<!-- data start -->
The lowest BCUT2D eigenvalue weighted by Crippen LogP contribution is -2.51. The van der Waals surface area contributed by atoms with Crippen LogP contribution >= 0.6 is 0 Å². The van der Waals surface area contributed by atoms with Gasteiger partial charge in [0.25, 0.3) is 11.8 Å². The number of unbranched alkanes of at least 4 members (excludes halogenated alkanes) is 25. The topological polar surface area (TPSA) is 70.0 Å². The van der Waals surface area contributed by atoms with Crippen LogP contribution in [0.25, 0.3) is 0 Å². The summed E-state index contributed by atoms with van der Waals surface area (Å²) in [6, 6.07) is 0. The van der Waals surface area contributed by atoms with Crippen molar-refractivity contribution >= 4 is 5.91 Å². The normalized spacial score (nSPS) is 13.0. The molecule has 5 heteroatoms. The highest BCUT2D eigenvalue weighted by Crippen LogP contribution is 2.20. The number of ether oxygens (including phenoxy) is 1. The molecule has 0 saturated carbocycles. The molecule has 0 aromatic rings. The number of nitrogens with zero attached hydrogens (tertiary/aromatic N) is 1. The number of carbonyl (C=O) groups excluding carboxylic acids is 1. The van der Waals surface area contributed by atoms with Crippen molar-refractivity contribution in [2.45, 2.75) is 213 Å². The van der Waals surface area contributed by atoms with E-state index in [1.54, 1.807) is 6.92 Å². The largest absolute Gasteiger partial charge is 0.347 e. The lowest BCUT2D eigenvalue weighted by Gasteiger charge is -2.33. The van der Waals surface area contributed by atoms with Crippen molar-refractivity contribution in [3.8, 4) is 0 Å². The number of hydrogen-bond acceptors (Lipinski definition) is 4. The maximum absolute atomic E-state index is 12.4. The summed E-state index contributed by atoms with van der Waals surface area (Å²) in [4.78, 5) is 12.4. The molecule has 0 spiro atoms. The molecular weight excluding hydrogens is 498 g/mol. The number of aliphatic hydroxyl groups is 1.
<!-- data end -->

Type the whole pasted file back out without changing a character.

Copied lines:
The lowest BCUT2D eigenvalue weighted by Crippen LogP contribution is -2.51. The van der Waals surface area contributed by atoms with Crippen LogP contribution >= 0.6 is 0 Å². The van der Waals surface area contributed by atoms with Gasteiger partial charge in [0.25, 0.3) is 11.8 Å². The number of unbranched alkanes of at least 4 members (excludes halogenated alkanes) is 25. The topological polar surface area (TPSA) is 70.0 Å². The van der Waals surface area contributed by atoms with Crippen LogP contribution in [0.25, 0.3) is 0 Å². The summed E-state index contributed by atoms with van der Waals surface area (Å²) in [6, 6.07) is 0. The van der Waals surface area contributed by atoms with Crippen molar-refractivity contribution >= 4 is 5.91 Å². The normalized spacial score (nSPS) is 13.0. The molecule has 5 heteroatoms. The highest BCUT2D eigenvalue weighted by Crippen LogP contribution is 2.20. The number of ether oxygens (including phenoxy) is 1. The molecule has 0 saturated carbocycles. The molecule has 0 aromatic rings. The number of nitrogens with zero attached hydrogens (tertiary/aromatic N) is 1. The number of carbonyl (C=O) groups excluding carboxylic acids is 1. The van der Waals surface area contributed by atoms with Crippen molar-refractivity contribution in [2.45, 2.75) is 213 Å². The van der Waals surface area contributed by atoms with E-state index in [1.54, 1.807) is 6.92 Å². The largest absolute Gasteiger partial charge is 0.347 e. The lowest BCUT2D eigenvalue weighted by Gasteiger charge is -2.33. The van der Waals surface area contributed by atoms with Crippen molar-refractivity contribution in [3.8, 4) is 0 Å². The number of hydrogen-bond acceptors (Lipinski definition) is 4. The maximum absolute atomic E-state index is 12.4. The summed E-state index contributed by atoms with van der Waals surface area (Å²) in [4.78, 5) is 12.4. The molecule has 0 spiro atoms. The molecular weight excluding hydrogens is 498 g/mol. The number of aliphatic hydroxyl groups is 1.